Family Finds Nothing in Apartment After Move-In Mistaken for Move-Out

A single mom was shaken last week to find that everything she owned had disappeared from her new apartment.

Stephanie Gunia had just moved into an Inwood Village apartment in La Vista, Nebraska, with her three children. The family had only been living there a week when she walked in to discover everything gone. It turned out that her own building management was at fault, mistaking the family's move-in for a move-out.

Gunia works a demanding job as a store manager at Kwik Shop, where she had already put in 54 hours by Thursday last week. She picked up her kids aged 1, 3 and 7, and arrived home to find their apartment empty.

"I knew something was off when I first walked through my door and I didn't see my doormat on the floor," the distraught mother told Newsweek. "I look up and I see just a mattress in my hallway."

Family's Move-In Mistaken For Move-Out
Stephanie Gunia was shaken last week to find her new apartment empty, after her building management mistook her move-in for a move-out and threw away all her family's belongings. Here, a dumpster containing items from Gunia's apartment. Stephanie Gunia

At first, the building management suggested that she had been burglarized. She called the police, but an officer found just the locked door and windows and no sign of forced entry.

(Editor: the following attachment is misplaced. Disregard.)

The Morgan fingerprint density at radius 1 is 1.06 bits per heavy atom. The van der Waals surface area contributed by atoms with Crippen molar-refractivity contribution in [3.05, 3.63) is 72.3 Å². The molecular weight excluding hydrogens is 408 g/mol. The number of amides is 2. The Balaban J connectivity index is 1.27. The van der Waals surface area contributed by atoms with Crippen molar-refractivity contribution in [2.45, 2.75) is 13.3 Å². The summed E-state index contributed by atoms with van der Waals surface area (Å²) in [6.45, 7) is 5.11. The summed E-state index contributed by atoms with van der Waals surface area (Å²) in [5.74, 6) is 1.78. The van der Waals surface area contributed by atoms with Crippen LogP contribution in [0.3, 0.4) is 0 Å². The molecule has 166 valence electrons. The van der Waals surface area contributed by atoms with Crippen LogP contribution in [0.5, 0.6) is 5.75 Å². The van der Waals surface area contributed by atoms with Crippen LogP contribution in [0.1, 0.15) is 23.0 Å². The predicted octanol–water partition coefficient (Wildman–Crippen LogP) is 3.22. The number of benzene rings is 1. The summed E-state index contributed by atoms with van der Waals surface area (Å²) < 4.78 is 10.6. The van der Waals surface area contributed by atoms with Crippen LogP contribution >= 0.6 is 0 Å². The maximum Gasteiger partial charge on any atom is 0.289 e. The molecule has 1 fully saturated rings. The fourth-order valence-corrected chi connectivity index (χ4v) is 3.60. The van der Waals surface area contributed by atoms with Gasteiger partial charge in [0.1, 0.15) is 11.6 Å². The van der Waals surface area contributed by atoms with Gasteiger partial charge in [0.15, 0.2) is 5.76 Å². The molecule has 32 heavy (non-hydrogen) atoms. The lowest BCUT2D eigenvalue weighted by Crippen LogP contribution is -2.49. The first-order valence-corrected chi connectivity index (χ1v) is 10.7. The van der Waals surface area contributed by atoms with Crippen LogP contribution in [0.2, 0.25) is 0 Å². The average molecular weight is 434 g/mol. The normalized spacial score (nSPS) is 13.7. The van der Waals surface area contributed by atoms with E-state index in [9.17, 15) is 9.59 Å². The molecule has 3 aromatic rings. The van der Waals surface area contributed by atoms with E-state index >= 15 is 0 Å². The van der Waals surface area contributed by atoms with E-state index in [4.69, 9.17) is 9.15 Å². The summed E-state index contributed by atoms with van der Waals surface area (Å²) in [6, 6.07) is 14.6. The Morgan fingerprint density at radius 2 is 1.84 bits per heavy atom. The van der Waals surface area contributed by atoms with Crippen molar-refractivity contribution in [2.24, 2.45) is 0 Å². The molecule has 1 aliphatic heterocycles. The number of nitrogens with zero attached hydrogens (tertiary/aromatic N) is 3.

A neighbor told Gunia that he had seen two people carrying items out of her apartment and tossing them in the trash outside.

The mom was forced to dumpster dive for her life's belongings. The groceries she had just bought, her children's toys, and all their clothes were mixed with trash across five different dumpsters.

"A lot of it was damaged," Gunia said. "You can't really save most of it because it had beer and trash goop all over it."

Some items were never found, including cash that was in the apartment, Easter treats for the children, their social security cards, jewelry, and priceless family heirlooms. Gunia refused to let her children sleep on mattresses dug out of the trash.

Richdale Management Company, which operates Inwood Village apartments, reportedly told Gunia that movers were attempting to evict a tenant and cleared out the wrong apartment. The complex issued Gunia a $250 gift card. According to Gunia, the complex also promised to send cleaners to her apartment, but they never showed up.

The single mom said her children were traumatized and struggled to understand the incident, particularly her 7-year-old son who is autistic and has ADHD. Now he starts crying whenever they approach the building and begs not to go inside.

"Money cannot replace the hurt my kids are feeling or the family heirlooms, those ultrasound pictures, the baby books," Gunia said. "The main part I'm upset about is my kids losing their safe space."

Even when property is abandoned by a former tenant in Nebraska, landlords are required to give notice before disposing of their possessions. The former resident has seven days to claim property if the notice is personally delivered by their landlord and 14 days if the notice is mailed, according to legal publisher Nolo.

Newsweek reached out to Richdale Management Company for comment.

Update 4/20/22, 10:12 AM ET: This story has been updated with comment by Gunia to Newsweek.